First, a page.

Manchester girl set for ‘terrifying’ Scandinavian trek to raise money for mental health in memory of brother

A brave Manchester girl is set to travel 250km from Norway to Sweden with a pack of six husky dogs to raise money for mental health issues in memory of her brother.

Vaila Whittaker, 23, is attempting the six day charity challenge to raise £4,000 for Manchester Mind, which helps thousands of people with mental problems every year. 

She was inspired to do the challenge following her own experiences with depression after the death of her brother Matthew Rustigini, who himself suffered from mental health issues.

“I sort of repressed my grief and then I got really bad depression,” Vaila, who studies Italian and Linguistics at the University of Manchester, told MM.

“Last year around February time I wouldn’t even go out the house, I couldn’t do anything.

“I was advised to take some time out of uni and get myself better, so I didn’t have anything to focus on.

“Then I woke up one morning and I just thought to look on the internet for things to do like voluntary work to just get me out the house for a bit.

“I saw this being advertised and thought ‘I want to do that’.

“I hope to help a lot of people with mental health issues because the money will go to getting support, and making people feel important again in the community.”

Setting off from Manchester to Norway on March 25, Vaila will travel overland and camp in -25 temperatures, before reaching her final destination in Sweden one week later.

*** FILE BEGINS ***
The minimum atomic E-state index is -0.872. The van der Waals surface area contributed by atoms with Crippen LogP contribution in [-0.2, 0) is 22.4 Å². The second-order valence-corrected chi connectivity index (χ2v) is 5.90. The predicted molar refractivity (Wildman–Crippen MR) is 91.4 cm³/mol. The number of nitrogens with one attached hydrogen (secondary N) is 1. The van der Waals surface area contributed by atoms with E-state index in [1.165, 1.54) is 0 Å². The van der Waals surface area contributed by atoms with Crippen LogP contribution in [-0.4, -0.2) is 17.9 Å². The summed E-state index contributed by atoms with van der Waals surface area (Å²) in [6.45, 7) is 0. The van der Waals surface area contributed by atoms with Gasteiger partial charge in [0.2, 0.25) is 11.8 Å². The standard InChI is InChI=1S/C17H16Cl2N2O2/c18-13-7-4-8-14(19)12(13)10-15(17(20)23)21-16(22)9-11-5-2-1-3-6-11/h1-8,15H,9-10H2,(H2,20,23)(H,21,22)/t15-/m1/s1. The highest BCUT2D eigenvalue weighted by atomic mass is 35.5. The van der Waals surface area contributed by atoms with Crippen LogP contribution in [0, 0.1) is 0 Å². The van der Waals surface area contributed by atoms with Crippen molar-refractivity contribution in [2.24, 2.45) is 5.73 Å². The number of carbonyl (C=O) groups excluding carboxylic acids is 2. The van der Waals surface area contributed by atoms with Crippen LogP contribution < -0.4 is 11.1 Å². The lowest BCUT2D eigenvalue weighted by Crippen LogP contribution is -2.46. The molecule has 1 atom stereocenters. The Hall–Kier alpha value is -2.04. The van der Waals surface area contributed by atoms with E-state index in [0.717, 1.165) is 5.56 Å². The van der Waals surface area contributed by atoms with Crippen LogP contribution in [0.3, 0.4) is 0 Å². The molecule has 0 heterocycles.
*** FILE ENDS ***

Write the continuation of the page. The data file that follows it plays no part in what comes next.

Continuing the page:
And the Mancunian lass admitted that she is finding the prospect a little daunting.

“I’m absolutely petrified!” she said.

“I’m excited by it, it’s definitely going to be something to talk about, but at the same time I’m absolutely terrified. I’m thinking ‘oh my god, what have I signed up for’.

“I have had to build up stamina, cardiovascular and upper body strength, and I’m not a proper sporty person or anything at all.

“I know I’m going to do it, you just have a little few doubts, but I’m sure I’ll be able to do it.

“I hope I’ll be able to do it anyway!”

Her brother Matthew Rustigini suffered from mental health issues which went undetected before he died in May 2013, aged just 25.

Vaila’s quest stems from this, and she believes there is a stigma attached to these issues, especially for males. 

“In young men I think people are ashamed about it because you can’t see it, so people think it’s not real,” she said.

“It’s not like you’ve got a broken leg and someone can see it, it is invisible, so it’s hard to explain.

“In society men are meant to take on all this stuff and not have emotions, I think it’s just hard for people to talk about our feelings.

“Especially being the English people we are, we don’t talk about this stuff and I think that adds to the stigma attached to it.

“We have this stiff upper lip to toughen up and just get on with it but people have feelings, we are all human, I think that’s why there’s a big stigma.

“My brother really opened my eyes to it. I was aware of it, I knew about it, but I didn’t really know how it felt.

“I could empathize with people, but not really know what it is.”

Vaila is fundraising for Manchester Mind, who will use the money to pay for quality support, training volunteers and community projects aimed at making people feel important again.

She has already reached her incredible £4,000 fundraising target on Just Giving, but now hopes to push on and raise more to help those in the Manchester area.

She said: “They help people in the local community and people need help here, I know a lot of people who suffer with mental health issues.

“A lot of people out there have mental health issues who have never spoke about it, never come forward or didn’t even know there was help.

“I just chose to help Manchester Mind because that deals with a lot of different mental health issues.

“It helps young people but it also deals with older people, it offers such a wide range of help and care.”

To find out more and donate to Vaila’s cause, click here.

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